Previously, researches have indicated that assembly under drawing guidance consumed a mass of invalid time (behaviors not related to workpieces) and also found that such an assembly based on 2D assembly drawing relatively failed to consider the cognitive issues comprehensively (Abe & Tsuji, 1987). In practice, implementation of assembly task consists of workpiece activities and non-workpiece activities. In each assembly step, while conducting a series of physically workpiece operations like observing, grasping, installing and so on, an assembler should also conduct several mentally manual-related processes such as comprehending, translating and retrieving information context (Neumann & Majoros, 1998). Once finishing the present step, he or she will resume these physical and mental behaviors in next assembly steps. Neumann and Majoros (1998) claimed that information-related activities tend to be cognitive, workpiece activities tend to be kinesthetic and psychomotor and the time allocated to each portion was measured by Towne (1985), who came to the conclusion that the information-related activities (cognitive workload) accounted for 50 percent of the total task workload. Other researchers have indicated a large number of switchovers between physical (workpiece) and mental (manual) process generally result in operational suspensions and attention transitions to the novice assemblers (Shalin et al., 1996). Ott (1995) concluded that 45 percent of every technicians’ shifts actually spent on finding and reading procedural and related information when assembling the repaired hardware. Neumann and Majoros (1998) also uncovered that individual technicians differed in how much time they devoted to cognitive / informational chores, but differed little in how much time they devoted to manual. Apart from the consumption between physical and cognitive process, mental tiredness can come into being after a long exposure to the drawings, since information retrieval difficulty generally exists in complex assembly drawings, especially to the novice assemblers (Gick & Holyoak, 1980). At the same time, the likelihood of incorrect assemblies typically exists in assembly task when novice assemblers continue to bear the mental pressure and focusing, since a successive cognitive process of handling manual information could trigger the mental tiredness and negligence, which in turn cause error assembly procedures. The evidence was supported by development of Aviation Safety Reporting System (a NASA-conducted method for airline personnel to report problems anonymously), which reported that 60 percent of errors were procedural errors, most of which were due to negligence in understanding drawing (Veinott & Kanki, 1995). Last but not least, the task motivation in this traditional method is to some extent suppressed because of the cognitive baldness and behavioral repetition in between the unilateral information retrieval and the corresponding operation (Locke & Edwin, 1968).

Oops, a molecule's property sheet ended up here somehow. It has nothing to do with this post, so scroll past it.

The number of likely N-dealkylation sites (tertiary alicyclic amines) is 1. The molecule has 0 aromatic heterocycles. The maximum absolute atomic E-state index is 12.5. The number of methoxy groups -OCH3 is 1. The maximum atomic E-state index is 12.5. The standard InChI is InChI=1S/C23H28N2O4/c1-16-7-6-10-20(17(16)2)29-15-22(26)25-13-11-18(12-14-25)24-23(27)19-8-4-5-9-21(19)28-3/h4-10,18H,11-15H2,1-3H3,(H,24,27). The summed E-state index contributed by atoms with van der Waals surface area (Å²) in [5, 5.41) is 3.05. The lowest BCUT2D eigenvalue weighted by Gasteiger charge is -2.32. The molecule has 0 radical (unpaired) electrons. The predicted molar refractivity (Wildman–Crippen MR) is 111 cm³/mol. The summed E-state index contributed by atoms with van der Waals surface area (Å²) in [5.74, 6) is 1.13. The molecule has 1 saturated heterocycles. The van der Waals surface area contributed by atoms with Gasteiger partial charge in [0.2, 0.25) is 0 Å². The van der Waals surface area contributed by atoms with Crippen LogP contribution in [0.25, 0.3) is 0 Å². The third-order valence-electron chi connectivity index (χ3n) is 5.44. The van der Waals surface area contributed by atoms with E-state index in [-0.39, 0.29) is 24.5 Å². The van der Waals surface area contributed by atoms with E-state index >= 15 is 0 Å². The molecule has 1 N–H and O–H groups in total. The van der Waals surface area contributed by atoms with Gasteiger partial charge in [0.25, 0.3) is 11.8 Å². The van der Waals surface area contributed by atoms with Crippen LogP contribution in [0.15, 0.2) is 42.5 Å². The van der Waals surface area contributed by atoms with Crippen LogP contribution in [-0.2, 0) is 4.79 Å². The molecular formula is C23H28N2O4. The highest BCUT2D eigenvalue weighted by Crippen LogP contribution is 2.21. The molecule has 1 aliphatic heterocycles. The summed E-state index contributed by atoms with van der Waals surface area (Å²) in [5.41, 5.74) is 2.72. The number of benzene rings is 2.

2.2. Virtual reality in assembly

As the development of computer graphics, an entirely new technology, Virtual Reality (VR) has emerged. Described as a technology for which “the excitement to accomplishment ratio remains high” (Durlach and Mavor, 1995), VR is now rapidly outgrowing its computer games image and finding applications in a variety of contexts and in fields as diverse as engineering (Frederick & Brooks, 1999), design (Sherman & Craig, 2003), architecture (Calvin et al., 1993), medicine (Satava1995), education (Psotka, 1993), rescuing (Bliss et al., 1997), military (Hue et al., 1997) and so on (Goldberg, 1994). The kernel of VR is computer simulation, which combines the three dimensional (3D) graphics, motion tracking technology and sensory feedback (Pahl & Beitz, 1997). Accordingly, VR attempts to replace the user’s perception of the surrounding world with computer-generated artificial 3D virtual environments (VEs). The use of VEs allows the user total control of both the stimulus situation and the nature and pattern of feedback, and also allows comprehensive monitoring of performance. To date, there are already many well-known applications of VR technology. One of the most famous applications was in NASA’s Hubble Space Telescope repairing mission, where an immersive virtual environment was created by NASA to train telescope repair personnel (Veinott & Kanki, 1995). Another one was from the U.S. military. A networked artificial virtual environment was aggressively pursued for the distributed simulation of integrated combat operations, where diverse topographic and climate elements were mixed together by creating a series of complex scenarios which included both real and autonomous agents (Mastaglio & Callahan, 1995). Rose and his colleagues (2000) also found except that, VEs were of a considerable skill transfer effect in implementing training task. In their three experiments, performance of trainees disclosed an equivalent extent of skill transfers from training in virtual environments to real world post-training tasks and from training in real task training to real post-training tasks.